Jack and the Beanstalk | Marlow Theatre Canterbury | Review

Jack and the Beanstalk
Marlowe Theatre, Canterbury

Friday 26th November

I’ve seen a lot of pantomimes over the years and in my opinion no other company comes close to Evolution Productions when it comes to consistency, outstanding production values, hilarious scripts, innovative routines and fantastic casts. Two years ago, I saw Mother Goose at the Marlowe and it was quite simply the best panto I’d ever seen so my expectations for Jack and the Beanstalk were sky high. Would I be disappointed and have my Christmas ruined?! The company have added 3 more venues to their impressive list of festive shows since 2019 so surely the quality will begin to dip with so much more to keep a critical eye on.

Within seconds my worries are over. The opening number is quite simply superb as Fairy Sugarsnap (Gemma Sutton standing in briefly for Joanne Clifton) discovers a bare stage with no actors or dancers! She thanks us for coming and goes to leave, however, with a wave of her wand the opening scene is created before our very eyes as portals fly in, sets slide on, an LED screen is revealed and one by one, cast members appear in the most imaginative first ten minutes I have ever witnessed. Brilliant!

Ben Roddy appearing as the pantomime Dame at the Marlow for his 12th successive year is outrageously anarchic and hilariously funny as Dame Trot. He is involved in the 3 funniest scenes – a glorious ‘boy band’ spoof which also involves Duncan James previously a member of pop group Blue; a slosh scene that Laurel and Hardy would have been proud of and a dog obedience class that was so funny I thought I was going to hyperventilate. James proves he has a stunning singing voice and is the butt of many of Roddy’s jokes although I won’t spoil it by giving details.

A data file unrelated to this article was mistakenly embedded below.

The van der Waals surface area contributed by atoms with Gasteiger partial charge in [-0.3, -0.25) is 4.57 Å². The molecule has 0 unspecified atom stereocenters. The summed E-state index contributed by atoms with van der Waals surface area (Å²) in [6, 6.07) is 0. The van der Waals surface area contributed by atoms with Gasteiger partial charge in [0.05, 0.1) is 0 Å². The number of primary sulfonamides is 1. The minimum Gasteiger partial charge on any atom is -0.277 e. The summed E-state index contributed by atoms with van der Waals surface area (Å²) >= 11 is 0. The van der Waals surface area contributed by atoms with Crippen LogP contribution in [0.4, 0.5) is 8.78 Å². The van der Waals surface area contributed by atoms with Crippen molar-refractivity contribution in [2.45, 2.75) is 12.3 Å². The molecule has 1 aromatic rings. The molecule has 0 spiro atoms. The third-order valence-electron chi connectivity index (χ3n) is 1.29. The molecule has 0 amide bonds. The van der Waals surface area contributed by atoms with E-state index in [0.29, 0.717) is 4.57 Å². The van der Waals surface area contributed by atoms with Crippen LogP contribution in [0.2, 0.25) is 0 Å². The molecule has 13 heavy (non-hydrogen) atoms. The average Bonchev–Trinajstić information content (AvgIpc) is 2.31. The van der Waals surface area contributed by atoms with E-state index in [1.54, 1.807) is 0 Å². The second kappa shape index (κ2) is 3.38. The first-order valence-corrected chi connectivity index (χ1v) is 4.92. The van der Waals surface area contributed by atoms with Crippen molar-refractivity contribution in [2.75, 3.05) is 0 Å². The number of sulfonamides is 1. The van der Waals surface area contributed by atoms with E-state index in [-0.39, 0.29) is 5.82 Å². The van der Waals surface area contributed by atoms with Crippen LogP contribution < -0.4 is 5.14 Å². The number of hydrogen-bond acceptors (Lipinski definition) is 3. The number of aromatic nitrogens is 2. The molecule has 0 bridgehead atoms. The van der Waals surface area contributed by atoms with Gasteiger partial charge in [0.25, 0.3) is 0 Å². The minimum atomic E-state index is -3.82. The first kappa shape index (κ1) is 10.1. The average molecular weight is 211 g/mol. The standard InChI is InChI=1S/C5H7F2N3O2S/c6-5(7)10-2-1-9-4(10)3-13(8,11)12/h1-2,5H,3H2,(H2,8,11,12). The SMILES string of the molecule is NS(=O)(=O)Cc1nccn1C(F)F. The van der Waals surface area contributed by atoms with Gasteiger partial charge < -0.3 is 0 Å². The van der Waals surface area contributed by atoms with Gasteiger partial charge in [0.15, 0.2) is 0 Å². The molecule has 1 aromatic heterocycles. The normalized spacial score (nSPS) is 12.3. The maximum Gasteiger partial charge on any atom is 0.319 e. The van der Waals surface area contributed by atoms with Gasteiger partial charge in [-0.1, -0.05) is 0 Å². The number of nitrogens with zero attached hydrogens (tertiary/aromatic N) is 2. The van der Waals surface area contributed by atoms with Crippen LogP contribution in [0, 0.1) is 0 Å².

Any successful panto requires a good villain and Marc Pickering returning for his second year is surely one of the very best as Luke Backinanger. I absolutely loved his back story scenes complete with psychiatrist couch and Pickering leads the best number of the show with a mash up of Mr Brightside by The Killers and Radiohead’s Creep. Bobbie Chambers is a wonderfully spunky principal girl with a fabulous singing voice and Nathan Connor completes the principal cast as Roddy’s talented sidekick Bobby.

The script is turkey-stuffed with christmas crackers, one-liners, a very funny scene with 26 dog breeds cleverly woven into the puntastic dialogue and no panto is complete without the customary ghost gag although in this version, ghosts are replaced by zombies. Writer Paul Hendy pulls this selection box of treats together with splendid direction and whilst the multi-talented cast are as slick as you’d expect from this company he allows them the freedom to play to the audience in true commedia dell’arte style.

There is a lovely surprise at the end (no spoilers) and it’s wonderful to witness a panto that really adapts to today’s world whilst never patronising the audience. Like everything, pantomime has to be flexible. There’s plenty of room for tradition and at the same time Hendy together with partner, Emily Wood, knows how to bring the genre into the 21st century. No need for revolution when you’ve got Evolution!

Did I mention that I absolutely loved it?!!


Reviewer: Patric Kearns